18 July 2014

from Lawrence, SATURDAY PhiloMadrid meeting: Poverty and Welfare


Dear friends,

The topic we are discussing this Saturday is: Poverty and Welfare.

This is a very trendy topic these days and given the economic and social
mess we are in we might be justified in thinking that these issues go
together. But as I tried to argue in the few paragraphs below, although
welfare and poverty might inhabit the same abysmal grounds they are not
necessarily blood relatives.

In the meantime Lola has also sent us her ideas on the topic she
proposed and Ruel has kindly sent us the link to his essay.

Hello Lawrence,
I wrote something on Saturday's PhiloMadrid topic and here's the link:

Thanks. See you.


It seems that human society may have long periods of welfare going back
to an increase of poverty again.
The cyclical issue provides with golden and obscure ages throughout times.

After world war ll, there has been a long period of prosperity and the
nations seemed to race up in the pyramid of wealth more a more all
through the western developed countries in the past seventy years more
or less.

So, what happened? Now the tendency seems to go back to pre-war times in
terms of unemployment and flight of capital anxiously looking for better
profits, it looks like "end of world" attitude. It is not that big money
doesn´t earn enough, but it is for capitalists certainly not enough if
they cannot count of big sums of money coming into profits.

Capitalism should be punished for antisocial attitudes, but reality
tells us that nobody is good enough to stop it, so they can turn lives
of millions into misery without any legal problem or conscience´s.
Nowadays the capital is sacred, the individual investments whatever they
are based on are also sacred. Everywhere there is fear; it seems as if
it should be the end of times.

I think one principle has been broken: progressive tax to people with
higher incomes is no longer applied in some countries such as Spain.
Rich people express great tension and they need to protect themselves
with unconceivable laws to encourage this.

So, the transfer of funds to services provided, mainly healthcare and
education is been jeopardized. Obviously the immigration tide has much
to see in this subject, as society leaders have turned to contemplate
people, not as co-nationals but as a mass of greedy people trying to
solve urgent problems their countries of origin do not provide them
with, as rulers are autocrats in countries they think they own. So we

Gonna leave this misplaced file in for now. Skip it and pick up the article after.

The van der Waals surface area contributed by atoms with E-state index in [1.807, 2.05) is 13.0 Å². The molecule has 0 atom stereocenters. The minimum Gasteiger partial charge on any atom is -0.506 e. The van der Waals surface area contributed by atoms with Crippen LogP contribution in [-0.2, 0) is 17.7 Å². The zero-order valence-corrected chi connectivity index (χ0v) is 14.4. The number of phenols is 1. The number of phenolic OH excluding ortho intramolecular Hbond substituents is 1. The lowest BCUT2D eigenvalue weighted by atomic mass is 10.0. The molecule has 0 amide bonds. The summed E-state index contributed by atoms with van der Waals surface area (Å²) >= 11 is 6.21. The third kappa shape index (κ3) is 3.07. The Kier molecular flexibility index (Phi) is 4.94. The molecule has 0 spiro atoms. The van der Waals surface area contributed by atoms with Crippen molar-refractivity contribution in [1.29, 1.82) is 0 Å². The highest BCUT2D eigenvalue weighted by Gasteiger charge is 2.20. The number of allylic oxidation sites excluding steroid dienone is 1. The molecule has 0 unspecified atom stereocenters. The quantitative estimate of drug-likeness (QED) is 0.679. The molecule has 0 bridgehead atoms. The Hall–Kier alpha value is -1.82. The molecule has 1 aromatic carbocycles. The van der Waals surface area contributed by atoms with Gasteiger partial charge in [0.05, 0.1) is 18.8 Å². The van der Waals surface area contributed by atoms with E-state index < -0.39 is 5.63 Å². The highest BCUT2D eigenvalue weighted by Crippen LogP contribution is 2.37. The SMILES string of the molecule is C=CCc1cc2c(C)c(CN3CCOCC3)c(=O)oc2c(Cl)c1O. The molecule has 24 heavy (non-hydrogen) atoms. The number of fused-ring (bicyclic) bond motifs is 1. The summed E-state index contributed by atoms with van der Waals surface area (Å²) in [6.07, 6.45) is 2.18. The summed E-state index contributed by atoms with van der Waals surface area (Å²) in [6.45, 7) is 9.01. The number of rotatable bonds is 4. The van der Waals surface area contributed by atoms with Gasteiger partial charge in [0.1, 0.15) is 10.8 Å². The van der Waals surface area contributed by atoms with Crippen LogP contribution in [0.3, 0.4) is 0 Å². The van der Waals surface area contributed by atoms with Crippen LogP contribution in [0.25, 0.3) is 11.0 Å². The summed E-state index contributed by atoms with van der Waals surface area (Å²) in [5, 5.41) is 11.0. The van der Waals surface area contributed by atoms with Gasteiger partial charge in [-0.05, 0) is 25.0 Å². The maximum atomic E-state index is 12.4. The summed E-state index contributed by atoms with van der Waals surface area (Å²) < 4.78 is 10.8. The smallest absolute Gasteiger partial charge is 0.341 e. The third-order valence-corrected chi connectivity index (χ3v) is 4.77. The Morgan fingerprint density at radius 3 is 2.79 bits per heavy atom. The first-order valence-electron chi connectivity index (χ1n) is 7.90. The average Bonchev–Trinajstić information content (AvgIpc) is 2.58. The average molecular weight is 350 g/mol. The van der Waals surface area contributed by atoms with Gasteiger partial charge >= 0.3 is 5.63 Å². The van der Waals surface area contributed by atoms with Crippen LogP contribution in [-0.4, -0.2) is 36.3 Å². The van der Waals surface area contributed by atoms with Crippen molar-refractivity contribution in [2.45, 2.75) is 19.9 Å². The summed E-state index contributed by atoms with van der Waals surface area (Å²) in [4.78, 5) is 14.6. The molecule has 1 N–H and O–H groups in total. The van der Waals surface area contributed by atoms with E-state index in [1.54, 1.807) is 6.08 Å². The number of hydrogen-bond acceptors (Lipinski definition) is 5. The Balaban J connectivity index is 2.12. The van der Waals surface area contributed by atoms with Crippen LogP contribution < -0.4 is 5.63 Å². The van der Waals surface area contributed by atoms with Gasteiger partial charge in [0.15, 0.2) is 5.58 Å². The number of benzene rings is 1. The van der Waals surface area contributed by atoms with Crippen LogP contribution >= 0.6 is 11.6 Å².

have all become European immigrants in our own countries in spite of
paying high taxes to ensure basic social services.

Welfare state has been damaged in such principles as equality of
opportunity, equitable distribution of wealth and public responsibility
and very important: to ensure minimal provisions for a good life.

Capitalism is endangering ethics, as they have got an army of thousand
of million people in poor countries fighting for survival to be enslaved
freely, with greedy governments ready to cooperate or look on the other

Lola Garona.


Those political commentators who usually argue agaist welfare put
forward two arguments. The first is that welfare is subject to abuse to
the extent that countries with generous welfare systems attract economic
migrants that are a burden on the system. The second argument is that
welfare discourages people from entering the labour market and thus
become contributors to the economy.

I am not convinced that poverty and welfare are necessary determining
causes on each other. Hence, although in some respects they are
connected, poverty and welfare have a scope independent of each other.

Without going into too much detail the modern version of the welfare
system is conceptually based on the British system that was a political
promise made to the British people for their sacrifice during the Second
World War.

The system was based on a sort of pyramid scheme where one third of the
nation would finance and support the rest of the country and the very
same workers who might find themselves in financial trouble.

The irony is that today's failure of the welfare state system is caused
by the very same factor that has caused the collapse of the neo liberal
economic system. This factor is the assumption that there will always be
a net growth in the economy and hence businesses and job creating
institutions will always be net recipients of this wealth. The welfare
state was never supposed to be financed by borrowed money and the neo
liberal economy was supposed to create new money. However, the economy
post 1980's was beginning to affect the welfare system and labour
market. One of the big changes at the time was that credit was no longer
a vehicle to enable transactions but a means to create more money in the
system by simply buying everything today and pay later; except more
money in the system does not equate to wealth. And as everyone knows
today many people are going to be unemployed later. Money is what we